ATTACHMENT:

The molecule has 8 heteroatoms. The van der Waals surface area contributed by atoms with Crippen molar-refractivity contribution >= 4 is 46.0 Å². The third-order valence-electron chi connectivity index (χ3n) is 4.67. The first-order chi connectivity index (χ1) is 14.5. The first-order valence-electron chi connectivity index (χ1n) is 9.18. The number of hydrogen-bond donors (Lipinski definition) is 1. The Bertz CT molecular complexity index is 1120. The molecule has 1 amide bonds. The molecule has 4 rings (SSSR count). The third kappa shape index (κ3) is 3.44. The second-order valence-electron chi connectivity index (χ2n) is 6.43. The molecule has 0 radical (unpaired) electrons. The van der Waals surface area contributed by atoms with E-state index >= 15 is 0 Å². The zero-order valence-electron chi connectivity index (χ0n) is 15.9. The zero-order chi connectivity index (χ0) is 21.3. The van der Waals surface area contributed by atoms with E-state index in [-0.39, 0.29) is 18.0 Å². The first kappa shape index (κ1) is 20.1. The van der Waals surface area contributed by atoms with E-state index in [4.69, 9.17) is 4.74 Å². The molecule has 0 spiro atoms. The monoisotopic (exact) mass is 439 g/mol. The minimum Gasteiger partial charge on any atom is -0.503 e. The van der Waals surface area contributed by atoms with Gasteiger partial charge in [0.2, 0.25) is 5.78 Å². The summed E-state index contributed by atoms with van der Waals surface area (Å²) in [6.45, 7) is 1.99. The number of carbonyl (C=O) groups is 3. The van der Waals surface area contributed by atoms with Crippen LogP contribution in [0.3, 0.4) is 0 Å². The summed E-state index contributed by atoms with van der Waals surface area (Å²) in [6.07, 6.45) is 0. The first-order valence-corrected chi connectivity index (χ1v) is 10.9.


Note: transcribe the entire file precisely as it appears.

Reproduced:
The molecule has 8 heteroatoms. The van der Waals surface area contributed by atoms with Crippen molar-refractivity contribution >= 4 is 46.0 Å². The third-order valence-electron chi connectivity index (χ3n) is 4.67. The first-order chi connectivity index (χ1) is 14.5. The first-order valence-electron chi connectivity index (χ1n) is 9.18. The number of hydrogen-bond donors (Lipinski definition) is 1. The Bertz CT molecular complexity index is 1120. The molecule has 1 amide bonds. The molecule has 4 rings (SSSR count). The third kappa shape index (κ3) is 3.44. The second-order valence-electron chi connectivity index (χ2n) is 6.43. The molecule has 0 radical (unpaired) electrons. The van der Waals surface area contributed by atoms with E-state index >= 15 is 0 Å². The zero-order valence-electron chi connectivity index (χ0n) is 15.9. The zero-order chi connectivity index (χ0) is 21.3. The van der Waals surface area contributed by atoms with E-state index in [-0.39, 0.29) is 18.0 Å². The first kappa shape index (κ1) is 20.1. The van der Waals surface area contributed by atoms with E-state index in [4.69, 9.17) is 4.74 Å². The molecule has 0 spiro atoms. The monoisotopic (exact) mass is 439 g/mol. The minimum Gasteiger partial charge on any atom is -0.503 e. The van der Waals surface area contributed by atoms with Gasteiger partial charge in [0.2, 0.25) is 5.78 Å². The summed E-state index contributed by atoms with van der Waals surface area (Å²) in [6.45, 7) is 1.99. The number of carbonyl (C=O) groups is 3. The van der Waals surface area contributed by atoms with Crippen LogP contribution in [0.3, 0.4) is 0 Å². The summed E-state index contributed by atoms with van der Waals surface area (Å²) in [6.07, 6.45) is 0. The first-order valence-corrected chi connectivity index (χ1v) is 10.9.